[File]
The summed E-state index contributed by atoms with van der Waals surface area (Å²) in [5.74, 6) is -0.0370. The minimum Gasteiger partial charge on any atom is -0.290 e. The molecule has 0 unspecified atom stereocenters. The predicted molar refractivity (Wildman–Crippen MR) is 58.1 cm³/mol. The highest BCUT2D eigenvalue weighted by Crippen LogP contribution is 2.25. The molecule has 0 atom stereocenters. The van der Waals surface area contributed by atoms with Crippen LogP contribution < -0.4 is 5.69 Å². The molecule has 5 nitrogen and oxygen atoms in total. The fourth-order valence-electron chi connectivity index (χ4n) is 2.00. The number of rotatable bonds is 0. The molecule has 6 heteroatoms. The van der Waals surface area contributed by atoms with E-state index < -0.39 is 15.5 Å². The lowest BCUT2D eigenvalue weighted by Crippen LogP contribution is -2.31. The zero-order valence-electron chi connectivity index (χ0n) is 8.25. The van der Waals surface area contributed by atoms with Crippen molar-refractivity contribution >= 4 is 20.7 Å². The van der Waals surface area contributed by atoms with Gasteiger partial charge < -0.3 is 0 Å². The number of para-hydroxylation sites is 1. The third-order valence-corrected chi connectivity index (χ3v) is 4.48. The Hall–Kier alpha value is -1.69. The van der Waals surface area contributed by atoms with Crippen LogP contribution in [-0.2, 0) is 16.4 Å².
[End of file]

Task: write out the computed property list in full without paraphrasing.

The summed E-state index contributed by atoms with van der Waals surface area (Å²) in [5.74, 6) is -0.0370. The minimum Gasteiger partial charge on any atom is -0.290 e. The molecule has 0 unspecified atom stereocenters. The predicted molar refractivity (Wildman–Crippen MR) is 58.1 cm³/mol. The highest BCUT2D eigenvalue weighted by Crippen LogP contribution is 2.25. The molecule has 0 atom stereocenters. The van der Waals surface area contributed by atoms with Crippen LogP contribution < -0.4 is 5.69 Å². The molecule has 5 nitrogen and oxygen atoms in total. The fourth-order valence-electron chi connectivity index (χ4n) is 2.00. The number of rotatable bonds is 0. The molecule has 6 heteroatoms. The van der Waals surface area contributed by atoms with E-state index < -0.39 is 15.5 Å². The lowest BCUT2D eigenvalue weighted by Crippen LogP contribution is -2.31. The zero-order valence-electron chi connectivity index (χ0n) is 8.25. The van der Waals surface area contributed by atoms with Crippen molar-refractivity contribution >= 4 is 20.7 Å². The van der Waals surface area contributed by atoms with Gasteiger partial charge < -0.3 is 0 Å². The number of para-hydroxylation sites is 1. The third-order valence-corrected chi connectivity index (χ3v) is 4.48. The Hall–Kier alpha value is -1.69. The van der Waals surface area contributed by atoms with Crippen LogP contribution in [-0.2, 0) is 16.4 Å².